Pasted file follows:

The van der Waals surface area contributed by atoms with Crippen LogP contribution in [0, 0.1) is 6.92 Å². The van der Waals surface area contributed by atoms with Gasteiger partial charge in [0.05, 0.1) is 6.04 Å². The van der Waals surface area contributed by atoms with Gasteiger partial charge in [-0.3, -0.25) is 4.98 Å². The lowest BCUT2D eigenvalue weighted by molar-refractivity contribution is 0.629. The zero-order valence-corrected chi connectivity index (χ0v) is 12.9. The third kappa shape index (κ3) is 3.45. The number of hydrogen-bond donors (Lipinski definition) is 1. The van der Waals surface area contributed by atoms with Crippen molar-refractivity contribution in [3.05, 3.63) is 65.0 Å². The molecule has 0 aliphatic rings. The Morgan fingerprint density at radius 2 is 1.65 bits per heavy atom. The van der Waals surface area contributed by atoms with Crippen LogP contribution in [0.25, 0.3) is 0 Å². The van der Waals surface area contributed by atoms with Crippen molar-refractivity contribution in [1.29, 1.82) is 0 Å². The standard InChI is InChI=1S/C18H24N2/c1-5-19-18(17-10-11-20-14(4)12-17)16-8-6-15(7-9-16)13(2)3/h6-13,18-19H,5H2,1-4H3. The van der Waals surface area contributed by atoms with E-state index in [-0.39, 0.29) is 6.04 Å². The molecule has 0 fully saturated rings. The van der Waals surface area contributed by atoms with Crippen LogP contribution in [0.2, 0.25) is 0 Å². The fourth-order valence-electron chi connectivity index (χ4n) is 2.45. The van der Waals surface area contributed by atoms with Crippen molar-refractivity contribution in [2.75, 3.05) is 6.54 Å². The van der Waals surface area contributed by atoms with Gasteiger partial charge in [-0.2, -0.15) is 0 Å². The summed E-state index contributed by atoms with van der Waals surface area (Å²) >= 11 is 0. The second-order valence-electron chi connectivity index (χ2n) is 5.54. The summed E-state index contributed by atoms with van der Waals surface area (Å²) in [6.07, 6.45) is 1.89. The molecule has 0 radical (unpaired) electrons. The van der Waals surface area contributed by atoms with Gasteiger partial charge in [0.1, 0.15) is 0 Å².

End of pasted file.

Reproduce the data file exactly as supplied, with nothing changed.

The van der Waals surface area contributed by atoms with Crippen LogP contribution in [0, 0.1) is 6.92 Å². The van der Waals surface area contributed by atoms with Gasteiger partial charge in [0.05, 0.1) is 6.04 Å². The van der Waals surface area contributed by atoms with Gasteiger partial charge in [-0.3, -0.25) is 4.98 Å². The lowest BCUT2D eigenvalue weighted by molar-refractivity contribution is 0.629. The zero-order valence-corrected chi connectivity index (χ0v) is 12.9. The third kappa shape index (κ3) is 3.45. The number of hydrogen-bond donors (Lipinski definition) is 1. The van der Waals surface area contributed by atoms with Crippen molar-refractivity contribution in [3.05, 3.63) is 65.0 Å². The molecule has 0 aliphatic rings. The Morgan fingerprint density at radius 2 is 1.65 bits per heavy atom. The van der Waals surface area contributed by atoms with Crippen LogP contribution in [0.25, 0.3) is 0 Å². The van der Waals surface area contributed by atoms with Crippen molar-refractivity contribution in [1.29, 1.82) is 0 Å². The standard InChI is InChI=1S/C18H24N2/c1-5-19-18(17-10-11-20-14(4)12-17)16-8-6-15(7-9-16)13(2)3/h6-13,18-19H,5H2,1-4H3. The van der Waals surface area contributed by atoms with E-state index in [-0.39, 0.29) is 6.04 Å². The molecule has 0 fully saturated rings. The van der Waals surface area contributed by atoms with Crippen LogP contribution in [0.2, 0.25) is 0 Å². The fourth-order valence-electron chi connectivity index (χ4n) is 2.45. The van der Waals surface area contributed by atoms with Crippen molar-refractivity contribution in [2.75, 3.05) is 6.54 Å². The van der Waals surface area contributed by atoms with Gasteiger partial charge in [-0.2, -0.15) is 0 Å². The summed E-state index contributed by atoms with van der Waals surface area (Å²) >= 11 is 0. The second-order valence-electron chi connectivity index (χ2n) is 5.54. The summed E-state index contributed by atoms with van der Waals surface area (Å²) in [6.07, 6.45) is 1.89. The molecule has 0 radical (unpaired) electrons. The van der Waals surface area contributed by atoms with Gasteiger partial charge in [0.1, 0.15) is 0 Å².